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The photographer and Berlin resident Tilman Brembs has been living in the capital for over 36 years and has been following the cultural and subcultural development of Berlin for just as long.
Tilman Brembs: Artist, chronicler, contemporary witness. The photographer Tilman Brembs catapults the viewer into Berlin’s 90s Techno scene. The 90s Techno scene: Parties in disused buildings, dark cellars and empty vaults. After the fall of the Berlin wall, the city became one big creative-laboratory where anything seemed possible. This unique social climate created an ideal breeding ground for the burgeoning techno culture, in which everybody could find their niche, from photographers and musicians to poets, painters and ravers. It was like a Big Bang of freedom with techno providing the perfect soundtrack. The city, which had been divided for so long, finally came together through music and united people who had lived in different worlds for such a long time. Tilman Brembs came to play a part in this new subculture. As the ,,house photographer of “Frontpage” magazine, he was already known within the scene and helped to influence it’s development. While others merely took pictures, Brembs immersed himself within the scene. He dived into the world of techno and became an integral part of it. As a result of this direct involvement, his work generates a strong sense of intimacy and familiarity. His photographs tell stories about moments of ecstasy and complete freedom. His work is subsequently extremely influential and memorable to it’s audience, posing the question of the before and after.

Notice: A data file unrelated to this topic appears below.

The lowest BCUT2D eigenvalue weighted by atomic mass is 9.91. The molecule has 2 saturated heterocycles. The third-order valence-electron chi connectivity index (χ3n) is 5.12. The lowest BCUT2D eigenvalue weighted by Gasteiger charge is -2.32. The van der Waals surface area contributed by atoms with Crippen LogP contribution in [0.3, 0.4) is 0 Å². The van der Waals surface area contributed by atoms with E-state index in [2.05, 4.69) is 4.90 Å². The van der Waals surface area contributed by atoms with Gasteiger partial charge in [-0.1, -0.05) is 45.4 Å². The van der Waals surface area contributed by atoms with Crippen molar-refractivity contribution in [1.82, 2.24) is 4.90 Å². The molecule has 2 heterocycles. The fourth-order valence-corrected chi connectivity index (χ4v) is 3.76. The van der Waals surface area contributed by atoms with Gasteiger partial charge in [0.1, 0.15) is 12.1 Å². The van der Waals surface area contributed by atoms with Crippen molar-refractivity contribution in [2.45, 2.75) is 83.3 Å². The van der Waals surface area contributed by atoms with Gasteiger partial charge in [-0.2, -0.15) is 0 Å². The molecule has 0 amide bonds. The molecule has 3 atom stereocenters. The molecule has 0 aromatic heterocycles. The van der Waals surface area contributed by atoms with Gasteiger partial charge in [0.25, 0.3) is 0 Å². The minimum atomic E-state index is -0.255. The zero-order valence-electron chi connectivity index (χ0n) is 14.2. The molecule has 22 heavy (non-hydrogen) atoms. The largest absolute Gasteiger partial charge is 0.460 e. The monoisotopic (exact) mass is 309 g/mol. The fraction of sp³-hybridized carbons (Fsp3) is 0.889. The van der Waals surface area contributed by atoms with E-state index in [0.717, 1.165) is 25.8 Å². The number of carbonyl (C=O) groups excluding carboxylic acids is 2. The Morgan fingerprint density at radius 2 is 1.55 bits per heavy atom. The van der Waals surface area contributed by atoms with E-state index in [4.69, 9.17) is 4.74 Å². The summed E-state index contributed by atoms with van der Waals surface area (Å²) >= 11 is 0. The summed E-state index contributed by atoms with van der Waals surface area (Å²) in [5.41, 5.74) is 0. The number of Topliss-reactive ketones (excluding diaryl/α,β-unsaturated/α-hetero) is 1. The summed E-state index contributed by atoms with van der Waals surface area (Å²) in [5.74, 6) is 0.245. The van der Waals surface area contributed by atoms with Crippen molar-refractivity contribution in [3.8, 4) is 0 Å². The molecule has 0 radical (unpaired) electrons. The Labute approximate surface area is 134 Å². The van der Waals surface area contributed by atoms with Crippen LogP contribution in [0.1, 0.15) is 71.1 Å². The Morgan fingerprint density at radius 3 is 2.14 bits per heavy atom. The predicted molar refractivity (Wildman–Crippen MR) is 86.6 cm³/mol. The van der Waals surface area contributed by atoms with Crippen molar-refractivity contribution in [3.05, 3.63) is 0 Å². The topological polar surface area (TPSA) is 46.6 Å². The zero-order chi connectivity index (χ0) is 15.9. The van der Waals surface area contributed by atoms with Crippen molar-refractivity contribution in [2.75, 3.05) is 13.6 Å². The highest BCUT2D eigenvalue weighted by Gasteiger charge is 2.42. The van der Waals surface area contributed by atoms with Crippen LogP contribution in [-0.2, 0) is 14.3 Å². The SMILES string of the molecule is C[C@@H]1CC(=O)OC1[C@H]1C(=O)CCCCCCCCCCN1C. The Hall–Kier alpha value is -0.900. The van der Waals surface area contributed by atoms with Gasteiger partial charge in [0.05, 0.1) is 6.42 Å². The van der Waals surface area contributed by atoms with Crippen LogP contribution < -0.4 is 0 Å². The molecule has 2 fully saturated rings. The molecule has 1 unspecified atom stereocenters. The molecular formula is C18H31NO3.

But they are much more than just pictures, they are unique historical documents. Fragments giving insights into one of the last big youth movements, only made possible because of collapsing walls and an enormous desire for freedom and tolerance. Without any sign of nostalgia, Brembs portrays a scene that no longer exists, but was a highly significant part of the German reunification period. This shows the cultural and historical relevance and timelessness of his photography. Even if they only reflect a small part of history, images make up the parts of a larger mosaic.
His photography contains more than 10.000 analog pictures from 1991-1997, which are now on display at the ‘No Photos on the Dance Floor Exhibition,’ until the 30th November. Furthermore, his recently published photo book ‘Over Rainbows,’ contains around 180 photographs from the early days of techno.
Can be obtained at: www.zeitmaschine.org/produkt/over-rainbows-book
His Facebook page zeitmaschine has more than 10k fans and is growing steadily. You can follow zeitmaschine.analog.rave on instagram.
2020 London | From Kraftwerk to The Chemical Brothers | The Design Museum
2019 Berlin | No Photos on the Dance Floor! | C/O Berlin
2019 Venedig | zeitmaschine | La Biennale di Venezia
2019 Paris | The Electro exhibition | Philharmonie de Paris
2018 Sao Paulo | DESFRONTEIRIZAÇÃO
2018 Monpellier | zeitmaschine | Festival Dernier Cri
2016 Berlin | zeitmaschine | Fenster 61
2015 London | After the Fall | Red Gallery
2014 Hong Kong | zeitmaschine | Goethe Institut
2010 Berlin | zeitmaschine + party | Horst Kreuzberg
2009 Berlin | zeitmaschine + party | Tresor Berlin